Festival aims to boost Appalachian literature and literacy

WRITERS GATHER: Along with her husband, writer Trent Thompson, novelist Amy Greene organized the Laughing Heart Literary Festival. The inaugural event spotlights Appalachian authors and gives students an opportunity to meet one-on-one with Greene.
WRITERS GATHER: Along with her husband, writer Trent Thompson, novelist Amy Greene organized the Laughing Heart Literary Festival. The inaugural event spotlights Appalachian authors and gives students an opportunity to meet one-on-one with Greene. Photo courtesy of the author

Before they were married in 2016, New York Times best-selling novelist Amy Greene and her now-husband, Trent Thompson, a writer, scholar and the founder of the Rivendell Writers Colony in Tennessee, had talked about setting up a literary festival to celebrate the writers and readers of Appalachia.

“We had been looking for a year for a place … where we felt we could hold a literary festival of some sort,” Thompson says, “and nothing made sense to us until we bumped into Hot Springs.” On their honeymoon, the two rambled off the Appalachian Trail and onto the grounds of the Laughing Heart Lodge in Hot Springs. That serendipitous discovery led to the Laughing Heart Literary Project, which will hold its inaugural festival Tuesday, Aug. 1, to Friday, Aug. 4.

The event will include authors from Western North Carolina and elsewhere in Appalachia: Jill McCorkle, Terry Roberts, Julia Franks, Wayne Caldwell, Keith Flynn and Susi Gott Seguret as well as Thompson and Greene. (Thompson notes that going forward, the festival does have plans to improve the diversity of its lineup.) And, while its first night will feature a formal panel hosted by D.G. Martin (the host of UNC-TV‘s “North Carolina Bookwatch”) and honoring novelist and poet Robert Morgan, it will break the mold of literary festivals in other ways.

Authors at the festival, Thompson says, “are going to be speaking about the craft in a very casual setting — talking to each other and mingling with the participants.” The festival schedule reflects this: Instead of “discussions,” the event will feature a series of “conversations” about building a sense of place and writing historical fiction, among other topics.

This approach, which will set the presenters loose to fully engage with attendees, is one of the things that attracted the support of Malaprop’s Bookstore/Café, which is helping to publicize the event. “This is going to be like hanging out in the living room with people who have written about this area all of their lives,” says Melanie McNair, Malaprop’s director of author events, who will participate in a conversation on Thursday afternoon about the relationship between booksellers and authors. “It’s more a festival for readers, to take away the velvet rope that usually separates readers from writers at this sort of thing,” she says.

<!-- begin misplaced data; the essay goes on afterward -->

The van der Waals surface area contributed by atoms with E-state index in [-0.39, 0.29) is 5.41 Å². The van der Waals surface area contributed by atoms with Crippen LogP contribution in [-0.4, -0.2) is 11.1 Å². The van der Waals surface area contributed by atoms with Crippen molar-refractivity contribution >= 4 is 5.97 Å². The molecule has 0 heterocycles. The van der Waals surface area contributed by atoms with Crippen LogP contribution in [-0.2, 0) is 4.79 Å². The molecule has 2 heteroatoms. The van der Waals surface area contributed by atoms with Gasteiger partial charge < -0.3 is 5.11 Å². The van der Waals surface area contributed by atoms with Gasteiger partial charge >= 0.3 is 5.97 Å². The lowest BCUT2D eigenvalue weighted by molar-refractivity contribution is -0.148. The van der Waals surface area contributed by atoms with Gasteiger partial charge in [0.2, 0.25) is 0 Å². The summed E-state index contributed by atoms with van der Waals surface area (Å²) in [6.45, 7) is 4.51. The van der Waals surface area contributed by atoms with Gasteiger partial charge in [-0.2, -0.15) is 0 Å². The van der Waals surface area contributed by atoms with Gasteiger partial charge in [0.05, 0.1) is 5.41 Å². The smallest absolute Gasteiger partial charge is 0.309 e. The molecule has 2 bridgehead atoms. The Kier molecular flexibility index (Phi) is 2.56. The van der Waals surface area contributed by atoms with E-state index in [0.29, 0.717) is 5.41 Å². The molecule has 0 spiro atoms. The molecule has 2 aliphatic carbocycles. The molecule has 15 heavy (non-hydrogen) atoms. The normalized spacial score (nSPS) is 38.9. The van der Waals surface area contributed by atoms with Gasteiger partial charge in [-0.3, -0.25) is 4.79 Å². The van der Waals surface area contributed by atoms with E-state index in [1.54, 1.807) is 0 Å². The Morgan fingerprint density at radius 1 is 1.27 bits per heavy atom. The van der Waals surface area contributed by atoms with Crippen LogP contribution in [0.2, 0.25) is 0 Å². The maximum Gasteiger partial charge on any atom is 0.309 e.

McNair says that Malaprop’s was also intrigued by Greene and Thompson’s plans to go beyond a literary festival. “Amy and Trent have a lot of energy to bring the real Appalachia to light on the national scene, and they’re also bringing energy to people who are making changes here,” she says.

Both Thompson and Greene have roots in Appalachia. Greene, who penned the novels Bloodroot and Long Man, grew up in poverty in Bull’s Gap, Tenn. Though Thompson was raised in Cincinnati, his family came from rural Kentucky, and he remembers how his grandparents’ homestead didn’t have running water until well into the 1970s.

“There’s a significant problem with literacy, even today,” Thompson says. According to the Literacy Council of Buncombe County, one in 10 adults in this county cannot read at a basic level, while 10 percent of adults lack a high school diploma.

Thompson and Greene hope local literature can become an avenue toward inspiring young people in the region to read. As an example, Thompson mentions Jim Stokely, the son of environmentalist and literary lion Wilma Dykeman, whom the two authors met in the processs of organizing the festival. Next year, the Laughing Heart organizers will partner with Stokely’s Wilma Dykeman Legacy organization to host a legacy and literature workshop that will bring teachers and students together to explore the inspirational power of writing and books.

As they work on this project, Greene and Thompson are focused in particular on fostering a new generation of Appalachian authors. To that end, the two organizers reached out to local colleges to encourage students to attend this year’s festival. Thompson says the festival has worked in partnership with UNC Asheville and Walter State College in Morristown, Tenn., to provide scholarships to students from those schools; the students will receive one-on-one sessions with Greene in which she’ll help them with their creative writing processes.

WHAT: The Laughing Heart Literary Festival, avl.mx/3xy
WHERE: Laughing Heart Lodge, 289 NW U.S. 25/70, Hot Springs
WHEN: Tuesday, Aug. 1, to Friday, Aug. 4. $300 full festival/$150 per day

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About Doug Gibson
I live in West Asheville. I do a lot of reading. Follow me on Twitter: @dougibson

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